26. Reduce red meat consumption, especially processed meats
Although growing evidence suggests that we should limit our intake of red meat — especially processed red meat — many people still eat burgers and sausages. If you’re going to eat red meat, avoid processed and cured meats such as ham, lunch meat, and bacon, as they may be linked to cancer and heart disease. Instead, try lean, unprocessed grass-fed beef, which is higher in omega-3 fatty acids.
While available to relatively few people, wild game such as elk, venison, or bison, which tend to be lower in saturated fats than farm-raised animals, is another healthier option.
27. Don’t diet or think of foods as “off limits”
Studies have shown that restricted eating (dieting) can actually cause people to overeat and focus on their hunger.
It may be about the way diets are framed. A University of Arizona study on food-related warnings showed that dieters who received negative messages about unhealthy food were more likely to want and eat these unhealthy foods. Dieters who received two-sided messages, however, focusing on both the positive and negative aspects of the food, were more likely to choose fewer unhealthy foods.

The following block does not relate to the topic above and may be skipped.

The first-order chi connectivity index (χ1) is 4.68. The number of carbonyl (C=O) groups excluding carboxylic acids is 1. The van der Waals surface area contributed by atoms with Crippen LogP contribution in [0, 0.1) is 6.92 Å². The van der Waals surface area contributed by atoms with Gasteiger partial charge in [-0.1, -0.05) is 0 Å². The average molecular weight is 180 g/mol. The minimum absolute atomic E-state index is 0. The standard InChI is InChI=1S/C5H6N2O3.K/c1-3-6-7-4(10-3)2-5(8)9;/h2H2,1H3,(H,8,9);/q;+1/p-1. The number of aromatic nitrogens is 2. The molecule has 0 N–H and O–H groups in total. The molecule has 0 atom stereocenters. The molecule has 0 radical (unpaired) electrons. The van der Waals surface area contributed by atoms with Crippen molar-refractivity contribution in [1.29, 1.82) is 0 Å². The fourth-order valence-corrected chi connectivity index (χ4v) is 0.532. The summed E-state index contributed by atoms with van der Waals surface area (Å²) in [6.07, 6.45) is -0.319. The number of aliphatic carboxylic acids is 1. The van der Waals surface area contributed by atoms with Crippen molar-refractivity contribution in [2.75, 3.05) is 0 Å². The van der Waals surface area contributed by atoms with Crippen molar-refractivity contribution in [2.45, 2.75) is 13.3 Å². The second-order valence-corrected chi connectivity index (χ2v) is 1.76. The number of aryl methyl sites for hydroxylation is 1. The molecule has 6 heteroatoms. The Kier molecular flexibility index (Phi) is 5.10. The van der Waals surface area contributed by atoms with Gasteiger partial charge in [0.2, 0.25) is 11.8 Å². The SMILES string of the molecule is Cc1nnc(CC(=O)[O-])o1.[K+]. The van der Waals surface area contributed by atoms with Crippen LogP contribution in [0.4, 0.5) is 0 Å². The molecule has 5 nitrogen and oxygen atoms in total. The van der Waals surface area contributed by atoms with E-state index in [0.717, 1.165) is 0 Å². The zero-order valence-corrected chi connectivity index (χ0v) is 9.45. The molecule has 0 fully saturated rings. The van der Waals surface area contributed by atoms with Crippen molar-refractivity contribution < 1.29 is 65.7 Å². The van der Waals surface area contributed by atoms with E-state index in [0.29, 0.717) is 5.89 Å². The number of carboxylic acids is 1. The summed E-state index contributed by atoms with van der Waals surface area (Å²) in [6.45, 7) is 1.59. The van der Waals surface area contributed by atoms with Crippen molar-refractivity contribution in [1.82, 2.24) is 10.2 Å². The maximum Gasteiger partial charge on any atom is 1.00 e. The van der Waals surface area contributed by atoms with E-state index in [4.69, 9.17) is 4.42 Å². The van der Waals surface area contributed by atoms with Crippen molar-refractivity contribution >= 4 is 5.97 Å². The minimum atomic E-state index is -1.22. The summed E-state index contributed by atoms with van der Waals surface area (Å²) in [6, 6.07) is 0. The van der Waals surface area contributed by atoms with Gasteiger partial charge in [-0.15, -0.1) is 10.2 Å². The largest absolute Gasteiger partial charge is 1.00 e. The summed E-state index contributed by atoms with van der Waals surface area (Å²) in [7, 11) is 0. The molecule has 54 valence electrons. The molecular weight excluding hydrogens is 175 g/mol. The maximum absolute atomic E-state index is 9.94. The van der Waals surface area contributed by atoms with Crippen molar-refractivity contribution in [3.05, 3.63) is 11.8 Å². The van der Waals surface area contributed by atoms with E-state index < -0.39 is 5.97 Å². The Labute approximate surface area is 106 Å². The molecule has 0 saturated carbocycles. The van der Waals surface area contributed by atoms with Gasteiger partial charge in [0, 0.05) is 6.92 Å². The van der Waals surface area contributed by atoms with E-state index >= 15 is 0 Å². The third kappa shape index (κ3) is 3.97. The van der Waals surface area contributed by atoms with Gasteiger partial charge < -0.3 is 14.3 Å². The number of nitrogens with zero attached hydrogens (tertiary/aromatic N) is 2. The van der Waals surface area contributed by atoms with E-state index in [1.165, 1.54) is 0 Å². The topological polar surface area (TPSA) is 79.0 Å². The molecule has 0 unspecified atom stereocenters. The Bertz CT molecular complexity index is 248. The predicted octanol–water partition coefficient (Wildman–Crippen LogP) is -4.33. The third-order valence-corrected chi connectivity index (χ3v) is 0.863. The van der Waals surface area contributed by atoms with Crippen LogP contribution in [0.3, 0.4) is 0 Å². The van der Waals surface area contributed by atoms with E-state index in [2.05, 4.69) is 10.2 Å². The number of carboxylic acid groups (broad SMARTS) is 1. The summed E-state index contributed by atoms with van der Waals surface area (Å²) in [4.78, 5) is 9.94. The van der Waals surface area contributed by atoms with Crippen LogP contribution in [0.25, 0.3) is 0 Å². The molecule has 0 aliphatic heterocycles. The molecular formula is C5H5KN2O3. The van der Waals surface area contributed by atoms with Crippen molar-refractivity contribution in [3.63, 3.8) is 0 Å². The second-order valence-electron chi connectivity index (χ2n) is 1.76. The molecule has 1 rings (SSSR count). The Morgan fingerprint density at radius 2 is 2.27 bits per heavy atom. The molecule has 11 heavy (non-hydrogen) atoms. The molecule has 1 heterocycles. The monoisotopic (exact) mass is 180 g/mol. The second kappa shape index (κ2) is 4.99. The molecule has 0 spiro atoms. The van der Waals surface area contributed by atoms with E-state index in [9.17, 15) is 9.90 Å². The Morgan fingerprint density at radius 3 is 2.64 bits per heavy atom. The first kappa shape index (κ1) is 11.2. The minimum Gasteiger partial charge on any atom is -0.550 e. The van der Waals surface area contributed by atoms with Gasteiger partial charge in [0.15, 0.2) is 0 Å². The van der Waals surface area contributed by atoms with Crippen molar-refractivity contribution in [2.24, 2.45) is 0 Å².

Instead of thinking of certain foods as off-limits, which may lead to guilt and binging, try reducing portions of unhealthy foods and considering them as an occasional treat.
28. Sub homemade popcorn for potato chips
Chips tend to be higher in fat and calories than popcorn, unless the popcorn is the microwaved, butter-flavored kind. Choose air-popped corn for a whole grain, fiber rich snack that you can eat by the handful. It takes about six cups of popcorn to reach the same number of calories as one cup of chips.
29. Make small changes, one step at a time
Several studies suggest that making small changes in diet and lifestyle may be more effective and sustainable than sudden extreme changes. Instead of attempting a drastic fad diet, set small, realistic goals like eating one extra piece of fruit every day.